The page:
It’s time for another Plastic Free July! I have participated in a few of these since it was first started in 2011. I have already made a lot of changes in my lifestyle to be more eco-friendly and eliminate the majority of plastic and single use items, but there is always room for improvement! Plastic Free July was started as a way to make diving into the zero-waste/low waste lifestyle easier and also for people who are looking to make small changes to reduce their environmental impact.
For a lot of people, reducing their waste can be overwhelming when they look around at all the plastic in their daily lives. It can also seem expensive when you see all the pretty pictures of the labeled jars and bamboo containers and pretty unpaper towels. The best part about Plastic Free July is that you can dedicate the month to as many or as little changes as you would like. You can devote the month to making a different swap each day (I have an Instagram highlight from last year with tips for each day) or you can choose just one area to focus on for the entire month. The goal is to use the month of July to be mindful of your waste and work towards being more eco-conscious whether it be a big or small way.
I wanted to throw this blog together with large and small ways that you can change up your lifestyle this month with the hopes that you will adopt the changes for good. The idea isn’t to just give up plastic for one month, although it is still a step in the right direction, but to bring awareness to the environmental crisis so that you can continue to protect and nourish the planet we live on. The low waste lifestyle does not have to be expensive or fancy. It can be as easy as washing out your spaghetti jar and storing your cashews you bought in bulk in it. I hope this blog can inspire you to adopt a few changes, show you just how simple they can be and give you an understanding of why its so important!
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Single Use Plastic
I am sure we are all familiar with reusable cups, bags, straws, etc by now. With hashtags such as #savethefishes #ditchplastic #savetheturtles and more just like it, reusable straws have become somewhat of a trend. We all know that single use plastic grocery bags and plastic straws and cups are one of the worst offenders when it comes to plastic pollution and yet they are still being used today. These are some of the simplest swaps you can make so if you make any changes this month let it be this one.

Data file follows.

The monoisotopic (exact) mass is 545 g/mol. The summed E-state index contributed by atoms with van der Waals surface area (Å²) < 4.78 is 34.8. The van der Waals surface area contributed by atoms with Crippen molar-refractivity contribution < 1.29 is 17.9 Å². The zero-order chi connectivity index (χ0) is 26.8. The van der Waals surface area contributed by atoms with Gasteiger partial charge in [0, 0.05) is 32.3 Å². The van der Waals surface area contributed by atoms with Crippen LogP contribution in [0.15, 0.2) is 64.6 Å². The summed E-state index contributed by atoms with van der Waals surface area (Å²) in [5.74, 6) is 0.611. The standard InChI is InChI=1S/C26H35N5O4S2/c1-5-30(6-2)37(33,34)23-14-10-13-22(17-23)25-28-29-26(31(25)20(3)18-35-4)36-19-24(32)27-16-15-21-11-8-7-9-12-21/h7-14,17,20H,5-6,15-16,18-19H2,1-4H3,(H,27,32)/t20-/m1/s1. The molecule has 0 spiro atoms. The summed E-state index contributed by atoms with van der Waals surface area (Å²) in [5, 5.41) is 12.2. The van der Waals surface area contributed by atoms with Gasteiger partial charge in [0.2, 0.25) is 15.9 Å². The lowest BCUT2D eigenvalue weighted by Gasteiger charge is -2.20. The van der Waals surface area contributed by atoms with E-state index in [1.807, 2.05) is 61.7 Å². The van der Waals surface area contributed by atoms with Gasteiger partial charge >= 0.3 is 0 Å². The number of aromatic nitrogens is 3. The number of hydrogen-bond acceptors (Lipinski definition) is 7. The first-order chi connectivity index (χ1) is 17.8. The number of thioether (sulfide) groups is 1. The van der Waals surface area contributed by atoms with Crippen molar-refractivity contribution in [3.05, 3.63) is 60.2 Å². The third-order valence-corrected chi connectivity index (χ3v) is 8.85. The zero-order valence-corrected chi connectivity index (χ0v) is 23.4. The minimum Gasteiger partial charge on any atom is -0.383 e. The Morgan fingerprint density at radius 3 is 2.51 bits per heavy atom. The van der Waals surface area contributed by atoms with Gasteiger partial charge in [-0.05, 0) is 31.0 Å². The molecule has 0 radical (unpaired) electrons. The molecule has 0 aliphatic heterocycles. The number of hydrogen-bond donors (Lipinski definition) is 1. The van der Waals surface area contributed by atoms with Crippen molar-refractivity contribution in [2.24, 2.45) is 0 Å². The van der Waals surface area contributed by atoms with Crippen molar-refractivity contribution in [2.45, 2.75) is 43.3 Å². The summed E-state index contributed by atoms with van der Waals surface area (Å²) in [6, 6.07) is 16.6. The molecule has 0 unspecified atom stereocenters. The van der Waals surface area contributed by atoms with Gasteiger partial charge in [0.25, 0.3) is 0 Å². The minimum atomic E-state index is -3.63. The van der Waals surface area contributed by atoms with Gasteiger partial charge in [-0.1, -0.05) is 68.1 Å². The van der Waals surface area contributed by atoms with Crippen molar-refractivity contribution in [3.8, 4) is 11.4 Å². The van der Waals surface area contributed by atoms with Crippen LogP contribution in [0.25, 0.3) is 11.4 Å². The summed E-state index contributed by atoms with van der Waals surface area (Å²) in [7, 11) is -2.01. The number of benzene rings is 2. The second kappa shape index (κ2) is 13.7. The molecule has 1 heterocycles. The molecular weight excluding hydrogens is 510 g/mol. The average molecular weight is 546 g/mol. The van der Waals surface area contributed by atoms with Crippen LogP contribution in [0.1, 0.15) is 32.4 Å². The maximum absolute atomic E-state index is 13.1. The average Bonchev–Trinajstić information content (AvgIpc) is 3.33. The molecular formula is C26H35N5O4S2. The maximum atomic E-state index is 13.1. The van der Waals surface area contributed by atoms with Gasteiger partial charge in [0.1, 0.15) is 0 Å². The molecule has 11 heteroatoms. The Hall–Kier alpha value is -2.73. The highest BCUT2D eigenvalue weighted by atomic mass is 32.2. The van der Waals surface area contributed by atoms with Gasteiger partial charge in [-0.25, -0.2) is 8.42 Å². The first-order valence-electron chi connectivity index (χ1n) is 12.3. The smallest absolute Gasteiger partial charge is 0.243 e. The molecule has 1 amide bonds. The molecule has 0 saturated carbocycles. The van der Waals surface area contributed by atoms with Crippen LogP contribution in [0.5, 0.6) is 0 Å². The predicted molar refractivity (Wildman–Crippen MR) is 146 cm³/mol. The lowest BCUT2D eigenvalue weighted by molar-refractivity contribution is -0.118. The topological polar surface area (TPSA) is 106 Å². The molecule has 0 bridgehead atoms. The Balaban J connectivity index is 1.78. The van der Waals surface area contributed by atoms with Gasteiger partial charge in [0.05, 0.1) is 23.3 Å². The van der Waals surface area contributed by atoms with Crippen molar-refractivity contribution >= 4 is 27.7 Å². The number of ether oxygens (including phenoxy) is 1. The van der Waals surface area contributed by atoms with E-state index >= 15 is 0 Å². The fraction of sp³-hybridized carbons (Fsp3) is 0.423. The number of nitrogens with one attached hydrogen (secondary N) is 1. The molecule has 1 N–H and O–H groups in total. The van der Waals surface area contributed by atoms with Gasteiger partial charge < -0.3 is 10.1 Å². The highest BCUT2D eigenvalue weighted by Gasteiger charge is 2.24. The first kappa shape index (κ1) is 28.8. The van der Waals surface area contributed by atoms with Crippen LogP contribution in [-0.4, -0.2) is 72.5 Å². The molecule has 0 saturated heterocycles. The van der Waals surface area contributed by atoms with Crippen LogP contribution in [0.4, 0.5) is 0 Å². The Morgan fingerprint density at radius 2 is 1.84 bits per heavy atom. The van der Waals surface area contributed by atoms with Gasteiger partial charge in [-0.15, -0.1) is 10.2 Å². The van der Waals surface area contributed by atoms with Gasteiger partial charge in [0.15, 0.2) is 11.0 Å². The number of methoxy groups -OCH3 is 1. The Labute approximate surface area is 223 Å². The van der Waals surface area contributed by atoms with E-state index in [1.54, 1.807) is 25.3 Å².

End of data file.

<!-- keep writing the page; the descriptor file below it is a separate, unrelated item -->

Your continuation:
There are so many options for swapping out plastic straws. There are reusable plastic straws, stainless steel, glass, and bamboo. If you have children silicone straws are a great option to prevent injury from tripping or falling. If you are hosting an event you can purchase paper straws (you can buy these in bulk or even at the dollar store) and they can be composted afterwards. I like to keep a set of straws in the diaper bag so we always have them on us. If you forget yours consider skipping the straw all together and drink straight from the cup!
As for cups there are limitless options to avoid single use cups. Bring a mason jar or even and old pickle jar to the coffee shop if you don’t want to purchase a reusable mug. You can buy a reusable bottle and fill it at home before you leave the house or again any old jar will due. You don’t have to spend any extra money if you don’t want to.
If you are looking for an investment bottle, there are a lot of great options for bottles that will last you a long time before needing replaced. We really like the Fifty/Fifty bottles and the Hydroflasks, but many swear by Swell and KleanKanteen. Calvin never leaves the house without his Yeti cup and our little bean has a set of stainless steel cups with silicone straws that we bring along to fill up while we are out and about. If you aren’t in a hurry, ask the barista for a drink to stay and they will sometimes put it in a mug or a glass. Some places will even give you a discount for bringing a personal cup! Starbucks gives $.10 each time!
As far as reusable bags you can find these everywhere these days! Most grocery stores have them for $1 a piece at the checkout lines and I have even seen them for $.25 at thrift stores. Places like Aldi will even charge you for plastic bags if you don’t bring your own and most Wholesale stores like Sam’s Club and Costco don’t even offer plastic bags. Instead they have boxes available that are leftover from the products after they are put on to the shelves. If you don’t want to invest in bags you can simply knot up an old t-shirt and turn it inside out or skip the bags all together. I refuse bags all the time when I go shopping. I am usually met with a concerned eye brow raise and a “Are you sure?” I use these opportunities to educate others on plastic waste.